Redaction Criticism, Star Trek, and the Bible (Director’s Cut)

To err is human. To learn to take the time to revise and improve on first drafts of one’s work may not be divine but it sure is important. In the freshman class I teach, students are required to submit a first draft of most papers, which is then graded and given feedback, after which [Read More...]

Judgment Day

This is the PBS NOVA documentary about the Dover trial related to Intelligent Design. HT Jerry Coyne [Read more...]

Bibliographies in Separate Documents

If you are a student, and you have not explicitly been told otherwise, please don’t put your bibliography in a separate document. There is no reason for doing this. Sometimes publishers will ask for bibliographies of books to be submitted as a separate document because it makes formatting easier for them. But for assignments and [Read More...]

Essential Tech Skills for Today’s Students

Digital, technological and information literacy are increasingly major focuses of mine in my teaching. But I am also involved in a committee at my university that focuses on emerging technologies and their relation to our work as educators. One question that we found ourselves pondering at a recent meeting is this one: What are the [Read More...]

Evolution and Creationism around the Blogosphere

Several posts related to the bogus claims of proponents of young earth creationism and intelligent design have appeared in the blogosphere over the past 24 hours or so… Karl Giberson asked why Evangelicals prefer to get their information from the discredited Ken Ham rather than an actual Evangelical scientist like Francis Collins. Darrell Falk responded [Read More...]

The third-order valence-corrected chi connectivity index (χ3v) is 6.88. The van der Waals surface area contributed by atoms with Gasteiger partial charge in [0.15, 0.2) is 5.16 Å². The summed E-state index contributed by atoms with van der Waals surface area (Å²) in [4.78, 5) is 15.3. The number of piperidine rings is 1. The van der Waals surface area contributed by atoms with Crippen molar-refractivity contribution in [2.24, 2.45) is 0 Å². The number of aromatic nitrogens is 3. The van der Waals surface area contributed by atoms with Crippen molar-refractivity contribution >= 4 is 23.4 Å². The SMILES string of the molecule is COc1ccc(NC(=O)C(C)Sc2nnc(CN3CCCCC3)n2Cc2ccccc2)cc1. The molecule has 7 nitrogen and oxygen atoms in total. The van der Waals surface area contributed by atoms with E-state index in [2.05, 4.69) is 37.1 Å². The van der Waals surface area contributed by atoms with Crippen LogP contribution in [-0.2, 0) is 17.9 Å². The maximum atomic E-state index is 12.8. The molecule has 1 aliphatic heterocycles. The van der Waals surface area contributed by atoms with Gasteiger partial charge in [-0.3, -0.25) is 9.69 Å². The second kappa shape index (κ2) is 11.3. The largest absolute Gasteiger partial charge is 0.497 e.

Antievolutionism in the Classroom and around the Blogosphere

My freshman “Faith, Doubt and Reason” class yesterday took an unexpected turn, as a discussion of Paul Tillich’s treatment of symbols in his Dynamics of Faith raised the issue of whether faith is necessary in the natural sciences, which led some students (the vast majority, at least of those who spoke) to express a “lack [Read More...]

More on Ancient Language Acquisition

Amber Baker shared contrasting experiences of learning Hebrew. Brian Schultz posted about fluency and reading comprehension. Jim Davila did better on Daniel Streett’s quiz than most. Steve Caruso asked us to try the same quiz with Aramaic. Jim Davila shared information about a course on Zoharic Aramaic (with links to pdfs of the text). [Read more...]

No Dinosaurs in Heaven

Here’s the trailer for a new movie focused on the attempt of religious fundamentalists to hijack science education. The film is called “No Dinosaurs in Heaven.” [Read more...]

What Students Don’t Know: Mindset Lists and Digital Natives

I had a post on this topic in mind since I read the piece in Inside Higher Ed a few days ago entitled “What Students Don’t Know.” This sample quote sums up a situation that has increasingly become the focus of my teaching and my classes: The most alarming finding in the ERIAL studies was [Read More...]

Correlation Between Income and Test Scores

Scott F shared this chart showing how higher income and higher standardized test scores correlate: I think there is a simple explanation for this phenomenon: when you have to work two jobs trying to make ends meet, or work a very tiring job for little money, the odds are that you will not have the [Read More...]

Liberal Arts Education: Bench Press for the Brain

Many students show up in required core curriculum courses uncertain why they are being made to take it, and as a result resentful. One of the ways I try to explain the necessity of Liberal Arts elements of education even for those pursuing professional degrees is as follows. If you bench press/lift weights, the reason [Read More...]